The competition is simple: A rat-a-tat-tat flow of back-and-forth insults, each beginning with the title phrase. Live audience applause determines winners, and each loser is sent to the "Mirror of Shame" (in the P&H bathroom) to “you look like” themselves.

This elaboration on playing the dozens unites rap battles with insult comedy. Through three episodes, “You Look Like” has emerged as a sidelong celebration of diversity that also has the kind of fun with difference that feels increasingly risky.

“You look like after you they do go back.” (To a black male comic.)

“You look like no one will ever know you’re the Real Slim Shady because you can’t stand up.” (To a competitor in a wheelchair.)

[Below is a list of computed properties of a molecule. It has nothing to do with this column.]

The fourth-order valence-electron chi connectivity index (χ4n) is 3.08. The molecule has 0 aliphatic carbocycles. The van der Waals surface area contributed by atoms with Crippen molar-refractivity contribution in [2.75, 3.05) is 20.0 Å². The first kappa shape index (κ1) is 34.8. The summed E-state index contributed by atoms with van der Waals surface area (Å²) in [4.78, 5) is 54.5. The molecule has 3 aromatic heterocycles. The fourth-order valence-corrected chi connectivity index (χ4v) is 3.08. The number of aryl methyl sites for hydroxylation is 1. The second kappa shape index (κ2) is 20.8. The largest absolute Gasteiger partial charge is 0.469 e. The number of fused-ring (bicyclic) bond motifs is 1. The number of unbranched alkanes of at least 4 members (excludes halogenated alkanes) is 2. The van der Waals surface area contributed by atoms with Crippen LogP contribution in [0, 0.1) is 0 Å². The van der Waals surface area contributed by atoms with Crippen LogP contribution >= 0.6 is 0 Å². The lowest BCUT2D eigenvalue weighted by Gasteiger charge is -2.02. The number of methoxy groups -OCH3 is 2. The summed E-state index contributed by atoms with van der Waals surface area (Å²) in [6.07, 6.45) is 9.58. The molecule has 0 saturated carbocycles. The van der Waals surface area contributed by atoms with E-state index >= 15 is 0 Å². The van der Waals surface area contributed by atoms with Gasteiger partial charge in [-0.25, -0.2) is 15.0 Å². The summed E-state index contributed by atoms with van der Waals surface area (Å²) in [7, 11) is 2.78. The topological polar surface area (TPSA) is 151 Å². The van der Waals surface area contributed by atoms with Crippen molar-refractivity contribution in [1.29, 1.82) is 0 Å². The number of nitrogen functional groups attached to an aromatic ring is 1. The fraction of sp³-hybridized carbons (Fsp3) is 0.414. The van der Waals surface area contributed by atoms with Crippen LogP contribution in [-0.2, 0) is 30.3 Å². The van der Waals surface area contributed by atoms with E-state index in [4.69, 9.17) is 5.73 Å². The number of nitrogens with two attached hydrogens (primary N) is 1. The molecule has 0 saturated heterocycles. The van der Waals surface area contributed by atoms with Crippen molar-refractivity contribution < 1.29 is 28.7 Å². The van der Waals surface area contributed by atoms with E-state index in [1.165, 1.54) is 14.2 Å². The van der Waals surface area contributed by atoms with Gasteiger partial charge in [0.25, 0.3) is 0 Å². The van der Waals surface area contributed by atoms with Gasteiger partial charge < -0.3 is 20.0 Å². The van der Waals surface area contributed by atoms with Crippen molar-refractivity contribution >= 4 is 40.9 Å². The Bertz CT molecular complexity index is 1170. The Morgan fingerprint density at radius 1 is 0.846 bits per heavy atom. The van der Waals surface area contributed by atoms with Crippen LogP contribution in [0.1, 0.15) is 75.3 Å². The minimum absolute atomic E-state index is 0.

“You look like you made the softball team without trying out.” (To a non-binary opponent.)

“You look like you have to re-register each time you move.” (To a scruffy white guy.)

Like that.

Gender, race, body shape, subculture, clothing, etc. Everything is fair game. But the battles manage to be biting – and, most important, funny – without ever really being mean-spirited, because the humor knowingly plays around with the idea of superficial assumptions and cultural stereotypes, within an atmosphere that’s so clearly collegial and supportive of difference.

It’s lovingly filmed at the P&H Cafe, by filmmakers who have clearly spent some off-hours time there. It makes the beloved Midtown dive look like a fun place to hangout. (It is!)

Some competitors are from Memphis, others from around the region (New Orleans, Louisville, Little Rock, Fayetteville).

Hosted on the comedian Kevin Hart’s new multiplatform “Laugh Out Loud” network, you can find it on the network’s site, YouTube, and, apparently, on an “LOL” ap.